“Communities are essential partners of the response,” she said. “By partnering and empowering communities, key populations with high risk of HIV infection can be reached with prevention programs and can help motivate their peers to seek prevention, HIV counseling and testing, and relevant treatment, care and support services.”
Patrick Albit, a Global Fund HIV project site implementation officer who works at the Reproductive Health and Wellness Center (RHWC) here in Davao said that the group of peer counselors in DOH’s social hygiene clinic are all focused on the community.
In the coming months, they are eying on creating a different kind of community-based HIV testing where members of civil organizations will lead the pack in bringing the testing process to niche areas in the city. These organizations will still be guided by health experts and will closely coordinate with them.
This will be on top of the regular counseling and testing existing services of RHWC, information campaigns, and special schedules of to cater to specific groups of people who can’t have themselves tested on regular work hours.
Bagasao also stressed the need to strengthen information campaigns on HIV.
“While information is available on the HIV situation in the country, efforts could be strengthened to provide information on where people can go for HIV-related services,” she said. “As the mode of transmission reported in the Philippines is unprotected sex, implementation of the Responsible Parenthood Act provision of age appropriate sexuality education is important contribution.”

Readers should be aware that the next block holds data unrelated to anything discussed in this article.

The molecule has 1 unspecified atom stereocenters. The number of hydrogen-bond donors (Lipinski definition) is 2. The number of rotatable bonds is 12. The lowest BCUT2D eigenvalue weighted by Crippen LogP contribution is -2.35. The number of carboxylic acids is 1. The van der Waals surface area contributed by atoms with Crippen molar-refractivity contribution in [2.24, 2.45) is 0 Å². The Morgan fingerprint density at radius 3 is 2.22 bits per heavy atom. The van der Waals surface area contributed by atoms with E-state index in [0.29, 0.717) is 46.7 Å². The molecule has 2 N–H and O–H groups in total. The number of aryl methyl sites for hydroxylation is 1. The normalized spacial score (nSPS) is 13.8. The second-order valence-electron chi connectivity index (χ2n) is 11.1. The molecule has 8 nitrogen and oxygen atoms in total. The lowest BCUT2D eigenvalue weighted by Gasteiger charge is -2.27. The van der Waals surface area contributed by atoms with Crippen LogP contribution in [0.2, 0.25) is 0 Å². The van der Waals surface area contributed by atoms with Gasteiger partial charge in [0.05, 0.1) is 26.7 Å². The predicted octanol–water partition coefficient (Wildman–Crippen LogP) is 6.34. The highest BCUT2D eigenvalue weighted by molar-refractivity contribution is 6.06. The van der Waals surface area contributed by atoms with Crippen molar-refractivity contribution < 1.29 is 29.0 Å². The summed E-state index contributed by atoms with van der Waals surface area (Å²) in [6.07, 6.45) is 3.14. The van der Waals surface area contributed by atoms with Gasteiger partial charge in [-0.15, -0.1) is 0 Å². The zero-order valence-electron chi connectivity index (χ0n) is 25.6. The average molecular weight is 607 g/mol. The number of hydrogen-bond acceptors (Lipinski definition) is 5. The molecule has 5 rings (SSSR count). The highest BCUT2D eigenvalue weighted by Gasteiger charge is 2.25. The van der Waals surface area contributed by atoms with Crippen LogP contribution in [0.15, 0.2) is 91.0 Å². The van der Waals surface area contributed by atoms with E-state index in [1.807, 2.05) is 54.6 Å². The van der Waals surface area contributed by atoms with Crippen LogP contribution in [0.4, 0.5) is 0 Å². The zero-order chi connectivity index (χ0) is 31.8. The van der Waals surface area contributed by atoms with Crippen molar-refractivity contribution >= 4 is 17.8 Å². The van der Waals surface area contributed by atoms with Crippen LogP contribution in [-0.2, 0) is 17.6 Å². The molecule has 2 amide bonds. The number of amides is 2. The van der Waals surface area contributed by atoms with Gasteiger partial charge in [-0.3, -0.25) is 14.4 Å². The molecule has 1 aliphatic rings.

“We also need to consider that as services are improving and expanding, more HIV cases are diagnosed and reported. However, a number of these cases are diagnosed late. So we need to accelerate our efforts so that information and services reach more people faster and sooner so they come for their HIV testing and know their results sooner,” she added.
Addressing stigma is also an integral component that she believes should also work harmoniously with the current system of HIV prevention efforts.
“We also need to continue talking publicly about the issue and acknowledge that we have a problem with a solution within our means. We need to sensitize the public to reduce the stigma attached to HIV. Stigma and discrimination continues to be one of major barriers for people to access services,” she said.
Not just a medical issue
“HIV and AIDS are more than just medical issues,” Bagasao commented. “It’s also a social issue where those most at risk face society’s judgment (as being promiscuous, immoral, etc.). More than just providing information, commodities, drugs and services, we need to empower people to protect themselves. We need to create a society that respects and protects the human dignity inherent in all of us, including people at most risk for HIV, including working hand in hand with them to address the country’s HIV epidemic.”
As of December 2014, the latest figures in the Philippine HIV and AIDS Registry from the National Epidemiology Center show that there are a total of 1,095 HIV cases in Davao City. (Jesse Pizarro Boga/MindaNews)